That’s Not My Name: Is it a show or is it a disorder?


Critics aren’t sure, audiences remain undecided, the writer doesn’t seem to know the difference.

But one thing is for sure: a mad woman is on a mission to protest the current clinical framework in a way that no one has set out to before. 


“I sincerely hope more mental health professionals worldwide can access this critical work and chime into an essential conversation about the conventions of the patriarchal and capitalist lens pervading the mental health care ecosystem” – Anisha Pucadyil, North West End

The stage is covered in crisps, the director (?) is unconscious and now a young woman is now dressed in a Waitrose bag with Aptamil dripping down her thighs. Welcome to That’s Not My Name, an ‘eloquent scattershot broadside at modern day psychiatry’ (The Morning Star) by mad artist and activist, Sammy Trotman. 


When attempting to describe TNMN in any significant detail, the word ‘eloquent’ may not be the one that springs to mind for most. ‘Chaos’… on the other hand, feels like a more appropriate descriptor of this 75 minutes that sees Sammy navigate stand up, spoken word, sketch and musical comedy in a bid to rid themselves of the term ‘personality disorder’. 


From the get-go, TNMN unapologetically plunges its audiences straight into the mind of the writer, forcing them to interact and engage with it. Akin to open brain surgery: the piece enforces the idea we should be learning from those we are reducing to disorders and not the other way around. Speaking ‘directly to the institution of Psychiatry’ (Broadway Baby)  the writer holds the most stigmatized aspects of themselves up, in a court of moral judgment, against the insanity of our current mental health system.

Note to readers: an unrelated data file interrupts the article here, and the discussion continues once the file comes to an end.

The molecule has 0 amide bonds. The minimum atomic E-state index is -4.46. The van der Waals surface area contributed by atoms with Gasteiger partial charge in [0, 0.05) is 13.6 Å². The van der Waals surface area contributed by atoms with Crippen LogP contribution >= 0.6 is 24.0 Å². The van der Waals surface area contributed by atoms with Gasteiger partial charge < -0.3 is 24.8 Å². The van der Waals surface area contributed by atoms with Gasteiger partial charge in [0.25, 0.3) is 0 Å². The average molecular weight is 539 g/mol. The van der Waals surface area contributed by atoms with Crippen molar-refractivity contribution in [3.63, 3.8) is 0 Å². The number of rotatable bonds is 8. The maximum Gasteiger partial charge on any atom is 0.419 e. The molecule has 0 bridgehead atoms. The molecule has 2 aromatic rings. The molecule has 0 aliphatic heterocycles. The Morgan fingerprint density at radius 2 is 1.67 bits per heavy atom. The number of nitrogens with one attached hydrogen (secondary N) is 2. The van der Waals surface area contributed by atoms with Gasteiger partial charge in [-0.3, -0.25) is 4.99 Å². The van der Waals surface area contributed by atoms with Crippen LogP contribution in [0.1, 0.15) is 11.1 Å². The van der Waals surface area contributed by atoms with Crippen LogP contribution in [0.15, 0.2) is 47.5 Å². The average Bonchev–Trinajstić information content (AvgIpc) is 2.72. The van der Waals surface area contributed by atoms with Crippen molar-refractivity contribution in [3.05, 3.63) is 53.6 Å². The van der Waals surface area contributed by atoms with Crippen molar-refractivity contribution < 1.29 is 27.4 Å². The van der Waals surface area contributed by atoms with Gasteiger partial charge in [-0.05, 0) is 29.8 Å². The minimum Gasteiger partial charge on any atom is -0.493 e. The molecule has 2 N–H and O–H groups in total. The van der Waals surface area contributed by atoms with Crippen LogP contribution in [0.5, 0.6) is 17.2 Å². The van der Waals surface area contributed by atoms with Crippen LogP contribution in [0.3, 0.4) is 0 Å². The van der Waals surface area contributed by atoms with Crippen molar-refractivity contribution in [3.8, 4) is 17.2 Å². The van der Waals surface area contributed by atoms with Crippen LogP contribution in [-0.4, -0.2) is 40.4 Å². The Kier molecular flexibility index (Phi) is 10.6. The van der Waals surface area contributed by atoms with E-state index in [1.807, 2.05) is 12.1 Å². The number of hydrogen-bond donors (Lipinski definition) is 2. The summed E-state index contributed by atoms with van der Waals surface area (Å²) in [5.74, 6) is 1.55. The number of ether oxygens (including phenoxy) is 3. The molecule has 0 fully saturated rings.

“The show is borderline (pardon the pun) in its narrative tone and medium. It’s as introspective as it is outwardly observational and as serious as it is flippant. It’s not deliberate and I didn’t plan any of this. It was all verbatim to what was going on for me before, during and after I began to realize I’d been reducing my reality, behaviour and identity to a disorder label. Then, one day I woke up and began to find what I do and the way I experience everything hilarious.  I wouldn’t dream of laughing at other people’s distress. I break when I think about the scale of problem. But that’s how the show and I handle the weight of the subtext – with humour, which is something you can’t really do in the confounds of the framework itself”


Having been called ‘confrontational’, ‘controversial’ and ‘brutal’ (Fringe Biscuit, The Play’s The Thing, Lost in Theatreland)  as it has ‘non judgemental’, ‘critical’ and ‘hilarious’ (Broadway Baby, North West End, All That Dazzles) TNMN stops at nothing to ensure it’s take on the way we have been led to understand and define ‘mental illness’ in the West is heard loud and clear. It’s not hard to conceive the fact the show doesn’t mince its words by simply glancing at the poster that shows it’s creator holding the DSM, which is literally on fire. 


“There are no consequences for me to say what I think or be honest about myself in the context of a theatre, because it’s just a show, right? There are things I can say and do there that I wouldn’t be able to if I tried to fight what I believe is a human rights issue from inside the mental health ‘system’. Plus, you literally cannot handfist the point that sanity is context dependent more so than by using a context in which to perform insanity”